A hot button issue in the English department at my school is the teaching of grammar.
Let me be clear - the issue is on the expectation of prescriptively and directly teaching grammar to students via lecture and worksheets.
To be up front about this - I do not agree with it on any level. There are many reasons why, which would make for another blog post all in itself, a lengthy one at that. But, to sum it up, hopefully, it's because not all students need all grammar and learning it through direct instruction makes no clear connection or transfer to their work.
But, I think there is another huge issue with this. It seems from my perspective, based on the conversations that the department has had surrounding ideas like accountability and expectations, that we are expecting our students to stop making mistakes.
It comes down to the idea that if I've taught my students something, then they are accountable for that knowledge or skill and they are expected to demonstrate or perform it perfectly from now on.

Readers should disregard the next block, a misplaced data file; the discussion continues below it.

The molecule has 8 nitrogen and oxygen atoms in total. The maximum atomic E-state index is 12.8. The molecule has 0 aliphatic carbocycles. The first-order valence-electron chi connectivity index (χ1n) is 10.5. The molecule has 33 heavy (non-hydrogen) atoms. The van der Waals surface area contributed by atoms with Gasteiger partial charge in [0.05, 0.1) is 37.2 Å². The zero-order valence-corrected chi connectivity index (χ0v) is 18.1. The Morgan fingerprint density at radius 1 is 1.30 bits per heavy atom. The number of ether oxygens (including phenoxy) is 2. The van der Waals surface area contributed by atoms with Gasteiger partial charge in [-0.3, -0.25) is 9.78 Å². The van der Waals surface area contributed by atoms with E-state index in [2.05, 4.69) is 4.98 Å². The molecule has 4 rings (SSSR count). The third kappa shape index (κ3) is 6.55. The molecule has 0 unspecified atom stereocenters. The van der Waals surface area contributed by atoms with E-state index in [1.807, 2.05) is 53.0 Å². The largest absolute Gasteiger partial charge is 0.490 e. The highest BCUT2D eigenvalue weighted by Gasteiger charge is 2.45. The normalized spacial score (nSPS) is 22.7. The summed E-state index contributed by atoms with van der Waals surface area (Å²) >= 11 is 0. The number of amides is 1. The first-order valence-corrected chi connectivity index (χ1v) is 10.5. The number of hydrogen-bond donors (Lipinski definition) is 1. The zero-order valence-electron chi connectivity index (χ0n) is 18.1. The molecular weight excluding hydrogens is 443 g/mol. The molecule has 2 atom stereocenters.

This may or may not be their true and actual expectation, but it has to say something if that's what is coming across to me, at least.
I don't know about the rest of the world, but I make mistakes all of the time. I even make mistakes when I'm doing something that is ridiculously simple and something that I have done over and over already. But, I'm also human.
At the same time though, if I make a mistake, or if any of my students make a mistake, the accountability that they should feel and the expectation that they should have should be that they should look over their work, find their mistakes, and correct them. We need to learn from mistakes and fix mistakes, not be punished for them.
Bottom line - it is my belief that grammar should be taught as needed, when a clear pattern has arisen in a class or in an individual student's writing that necessitates the lesson. It should also be learned on a case by case basis through the student editing and revising their own writing. It should ALSO be learned through the student reading the works of other writers and absorbing through those experiences all that writing has to offer.
If you want students to write and write well then they need to do two things - read and WRITE.